Sacred well Sant’Anastasia, Sardinia (Pozzo Sacro Sant’Anastasia, Sardegna)
Archeoastronomy as the science of using the Universe, planets, sun or moon their positions and relations in space, with visual traces on Earth, is important also in architecture.
Some of waterwells were constructed by means of a construction system called corbelling, in which horizontal layers – in a dry stone walling system overlap each other. It can be in a longitudinal shape (in staircases) or in circular form (in central rooms, called a false dome).
Sant’Anastasia ‘pozzo sacro’ is a circular stone construction in corbelling, with a staircase covered by corbelled elements. Its orientation is north-south Citizens of Sardara use its water by means of an electrical pump but the original level of the water would have been to the first stair, about 75 centimetres. Archaeologists date the well in Sardara to the 12th century BC, to the Nuraghic culture (1700 BC to 238 BC).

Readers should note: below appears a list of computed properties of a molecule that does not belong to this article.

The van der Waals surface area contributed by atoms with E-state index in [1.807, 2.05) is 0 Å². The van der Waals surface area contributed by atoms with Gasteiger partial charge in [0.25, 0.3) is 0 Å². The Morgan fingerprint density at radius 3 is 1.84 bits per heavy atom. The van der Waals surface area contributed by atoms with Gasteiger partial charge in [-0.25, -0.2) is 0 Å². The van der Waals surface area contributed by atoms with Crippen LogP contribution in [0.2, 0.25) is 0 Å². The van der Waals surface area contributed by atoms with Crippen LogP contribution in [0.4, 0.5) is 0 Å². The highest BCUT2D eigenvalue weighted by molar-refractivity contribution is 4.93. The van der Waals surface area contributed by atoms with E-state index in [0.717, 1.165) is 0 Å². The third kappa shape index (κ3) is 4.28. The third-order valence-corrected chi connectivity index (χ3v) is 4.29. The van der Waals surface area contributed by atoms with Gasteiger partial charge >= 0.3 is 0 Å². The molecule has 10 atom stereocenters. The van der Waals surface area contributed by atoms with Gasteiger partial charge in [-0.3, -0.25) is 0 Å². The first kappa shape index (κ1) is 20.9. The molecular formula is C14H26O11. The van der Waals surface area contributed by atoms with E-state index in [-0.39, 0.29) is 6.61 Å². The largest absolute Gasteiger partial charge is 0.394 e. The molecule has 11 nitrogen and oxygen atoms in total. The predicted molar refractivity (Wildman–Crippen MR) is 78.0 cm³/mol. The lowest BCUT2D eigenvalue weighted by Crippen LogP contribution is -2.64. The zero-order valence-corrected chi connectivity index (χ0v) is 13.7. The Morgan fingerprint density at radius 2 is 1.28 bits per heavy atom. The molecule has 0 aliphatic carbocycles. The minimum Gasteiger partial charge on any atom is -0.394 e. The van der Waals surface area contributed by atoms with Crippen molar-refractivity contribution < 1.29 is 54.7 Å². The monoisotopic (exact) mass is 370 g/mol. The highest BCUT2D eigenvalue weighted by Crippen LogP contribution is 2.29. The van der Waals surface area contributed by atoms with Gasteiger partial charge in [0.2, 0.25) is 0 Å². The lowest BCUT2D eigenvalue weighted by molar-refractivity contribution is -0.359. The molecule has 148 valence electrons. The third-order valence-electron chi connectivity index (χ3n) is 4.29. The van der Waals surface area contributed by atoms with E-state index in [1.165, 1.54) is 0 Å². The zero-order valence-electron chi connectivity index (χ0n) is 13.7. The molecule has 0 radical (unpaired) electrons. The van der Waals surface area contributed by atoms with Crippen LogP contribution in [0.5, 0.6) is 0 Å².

Twice a year, the sun’s rays pass through the staircase to the water level and are reflected back again through the circular opening in the top of the corbelled false dome. At the same time, the sun enters through the top opening of the chamber into the dome, touching the water surface. The angle of the construction means that it happens twice a year, on April 21 and at the end of August. The sun merging with the water and a sunbeam simultaneously rising out of the ground certainly provide a miracle.
There are five pieces of evidence of this: physical phenomena, the naming of the medieval church after the pre-Christian well, the name originates from ‘anastasos’ or ‘ressurection’, miracle occurs twice a year, and it happens every year on the saint’s name day.
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